Doctor's Review: Medicine on the Move

December 15, 2017
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The Madman of McGill

Was Jack the Ripper one of our very own?

Since Lizzie Borden wielded her infamous axe 113 years ago, our good neighbours to the south have pretty much held a monopoly on celebrity killers and trials. But it was Merry Olde England, particularly during Queen Victoria's lengthy reign, which bred the nastiest, most notorious sociopaths of the 19th century, including Jack the Ripper who was the nastiest and most notorious of them all.

The Ripper was never captured or positively identified; the mystery of who he was may well baffle criminal historians for all eternity. Theories, books and suspects have become as numerous as the stars in the sky. So far, no theory has been proven. One, put forth by several reputable scholars, suggests that the world's most infamous killer wasn't a local London loon as most believe but rather a transplanted Canadian doctor with a flair for torture and an intense hatred of women.

Dr Thomas Neill Cream, a born Scotsman who was raised in Quebec, received his medical degree from McGill University. Instead of settling down to a nice practice in Montreal, Cream became a top-tier Victorian serial killer and as likely a Ripper suspect as any. His penchant for cruelty and ferocious misogyny, as well as his need to taunt law officials, certainly fit the bill. At the very least, they afforded Cream a place in the dubious annals of criminal history.

The future monster was born in Glasgow on May 27, 1850. His parents migrated to Canada four years later, settling in Wolfe's Cove, Quebec, where his father became a successful lumber merchant. Though no records exist of young Thomas's hobbies or pastimes, it's easy to imagine that he spent his formative years torturing neighbourhood puppies and kittens. We do know that he was a good student, unlike his seven brothers and sisters, and that he was fascinated by medicine. He entered McGill Medical School in 1872, graduating with honours four years later. His doctoral thesis was on chloroform, a drug which enamoured him throughout his long career as an illegal abortionist and murderer.

When Cream took an interest in a girl, things were guaranteed to end badly. Flora Elizabeth Brooks should have run in the other direction, even though she was pregnant with his child. After Flora's father -- a wealthy hotelier from Waterford, Quebec -- discovered that his daughter had not only been seduced by the scoundrel Cream but also suffered a botched abortion at his hands, Brooks assembled an angry mob to drag Cream to the altar to wed the still-weak Flora at gunpoint in 1876.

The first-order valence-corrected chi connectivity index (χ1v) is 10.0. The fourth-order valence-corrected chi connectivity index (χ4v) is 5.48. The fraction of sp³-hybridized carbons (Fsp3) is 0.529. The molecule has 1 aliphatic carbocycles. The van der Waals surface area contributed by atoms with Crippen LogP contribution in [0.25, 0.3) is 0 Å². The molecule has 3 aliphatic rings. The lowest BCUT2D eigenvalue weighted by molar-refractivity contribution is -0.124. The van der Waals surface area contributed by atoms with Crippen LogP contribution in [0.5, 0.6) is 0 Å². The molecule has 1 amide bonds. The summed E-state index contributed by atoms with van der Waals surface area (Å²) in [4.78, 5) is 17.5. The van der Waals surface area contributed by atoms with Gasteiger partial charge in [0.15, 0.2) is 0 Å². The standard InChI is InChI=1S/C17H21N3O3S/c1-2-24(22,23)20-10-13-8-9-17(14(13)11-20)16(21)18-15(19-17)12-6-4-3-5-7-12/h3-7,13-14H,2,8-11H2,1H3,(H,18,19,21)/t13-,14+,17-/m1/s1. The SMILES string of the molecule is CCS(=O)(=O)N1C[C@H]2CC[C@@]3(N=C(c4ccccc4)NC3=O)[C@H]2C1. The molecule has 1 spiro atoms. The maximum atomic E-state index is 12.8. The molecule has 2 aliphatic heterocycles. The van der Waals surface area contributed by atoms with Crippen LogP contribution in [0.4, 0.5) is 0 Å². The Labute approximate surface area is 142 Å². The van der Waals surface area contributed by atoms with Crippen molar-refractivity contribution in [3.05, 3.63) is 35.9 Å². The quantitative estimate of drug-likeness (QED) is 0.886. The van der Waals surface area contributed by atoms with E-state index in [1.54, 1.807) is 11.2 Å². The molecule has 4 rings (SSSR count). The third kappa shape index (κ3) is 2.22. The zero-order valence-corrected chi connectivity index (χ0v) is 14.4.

The honeymoon didn't last long. Cream fled from Flora and her family the following morning to enrol in graduate studies at St Thomas' Hospital in London. After his apprenticeship -- during which time he notoriously seduced both prostitutes and society women alike, acquiring syphilis in the process -- he was accepted to the Royal College of Physicians and Surgeons at Edinburgh. He did return to Canada to "visit" his wife a little while later however, and it was during this time that Flora died in 1877 of "a lingering illness." (Apparently, she was still suffering the effects of the crude abortion the previous year and took some pills Cream gave her -- most likely strychnine.)

DANGEROUS LIAISONS
Back in Britain again, Cream impregnated another young woman, who was soon found dead in the alleyway behind his office. Chloroform overdose was determined to be the cause of death. Cream was a suspect, of course, though a lack of evidence had him acquitted.

His reputation in ruins, Cream ran back to North America in 1879 where he set up shop in Ontario, offering illegal abortions to prostitutes. When a pregnant chambermaid was found dead in his office next to a bottle of chloroform, the charming Cream somehow managed to avoid prosecution once again. Her death was ruled suicide, despite the fact that she'd obviously bled out after yet another one of Cream's botched abortions. This time, Cream decided to move to Chicago.

Undeterred by his obvious failures in the field of women's health, Cream began offering his services to the prostitutes of Chicago. Apparently he enjoyed inflicting pain during the procedures. Many died, either bleeding to death or succumbing to infections caught from filthy instruments. Some were even poisoned -- a result of the "anti-pregnancy pills" Cream prescribed. Dead prostitutes were one thing, but after a desperate, pregnant young society girl died on his operating table in 1880, the police began to wonder what Cream was up to.

Might the mysterious double have served a year for him in prison while Cream satisfied his bloodier side in London's Whitechapel district in 1888? If not, perhaps Cream's last-minute confession was a way to thank his mysterious murderous friend for old favours by taking credit for his crimes. Or maybe it was simply a desperate attempt to gain immortality by being remembered as the most notorious murderer of all time.